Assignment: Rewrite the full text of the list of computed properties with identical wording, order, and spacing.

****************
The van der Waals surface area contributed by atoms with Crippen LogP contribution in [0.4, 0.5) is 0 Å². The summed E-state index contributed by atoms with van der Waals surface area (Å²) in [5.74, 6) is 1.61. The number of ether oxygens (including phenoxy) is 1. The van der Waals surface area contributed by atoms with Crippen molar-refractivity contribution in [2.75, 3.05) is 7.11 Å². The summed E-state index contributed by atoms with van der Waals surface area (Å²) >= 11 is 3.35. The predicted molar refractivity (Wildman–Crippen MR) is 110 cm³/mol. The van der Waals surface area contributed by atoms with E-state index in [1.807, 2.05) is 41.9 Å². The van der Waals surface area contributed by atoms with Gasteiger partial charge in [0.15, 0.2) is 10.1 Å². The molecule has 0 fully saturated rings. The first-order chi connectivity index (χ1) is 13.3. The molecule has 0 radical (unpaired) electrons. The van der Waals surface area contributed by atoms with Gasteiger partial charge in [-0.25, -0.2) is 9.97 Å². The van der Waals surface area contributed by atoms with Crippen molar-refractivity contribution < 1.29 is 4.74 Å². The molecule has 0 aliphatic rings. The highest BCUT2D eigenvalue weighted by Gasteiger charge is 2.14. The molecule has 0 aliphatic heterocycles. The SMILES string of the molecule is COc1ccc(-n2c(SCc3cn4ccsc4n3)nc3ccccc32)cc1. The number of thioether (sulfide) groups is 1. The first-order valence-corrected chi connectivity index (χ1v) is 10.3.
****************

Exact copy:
The van der Waals surface area contributed by atoms with Crippen LogP contribution in [0.4, 0.5) is 0 Å². The summed E-state index contributed by atoms with van der Waals surface area (Å²) in [5.74, 6) is 1.61. The number of ether oxygens (including phenoxy) is 1. The van der Waals surface area contributed by atoms with Crippen molar-refractivity contribution in [2.75, 3.05) is 7.11 Å². The summed E-state index contributed by atoms with van der Waals surface area (Å²) >= 11 is 3.35. The predicted molar refractivity (Wildman–Crippen MR) is 110 cm³/mol. The van der Waals surface area contributed by atoms with E-state index in [1.807, 2.05) is 41.9 Å². The van der Waals surface area contributed by atoms with Gasteiger partial charge in [0.15, 0.2) is 10.1 Å². The molecule has 0 fully saturated rings. The first-order chi connectivity index (χ1) is 13.3. The molecule has 0 radical (unpaired) electrons. The van der Waals surface area contributed by atoms with Gasteiger partial charge in [-0.25, -0.2) is 9.97 Å². The van der Waals surface area contributed by atoms with Crippen molar-refractivity contribution < 1.29 is 4.74 Å². The molecule has 0 aliphatic rings. The highest BCUT2D eigenvalue weighted by Gasteiger charge is 2.14. The molecule has 0 aliphatic heterocycles. The SMILES string of the molecule is COc1ccc(-n2c(SCc3cn4ccsc4n3)nc3ccccc32)cc1. The number of thioether (sulfide) groups is 1. The first-order valence-corrected chi connectivity index (χ1v) is 10.3.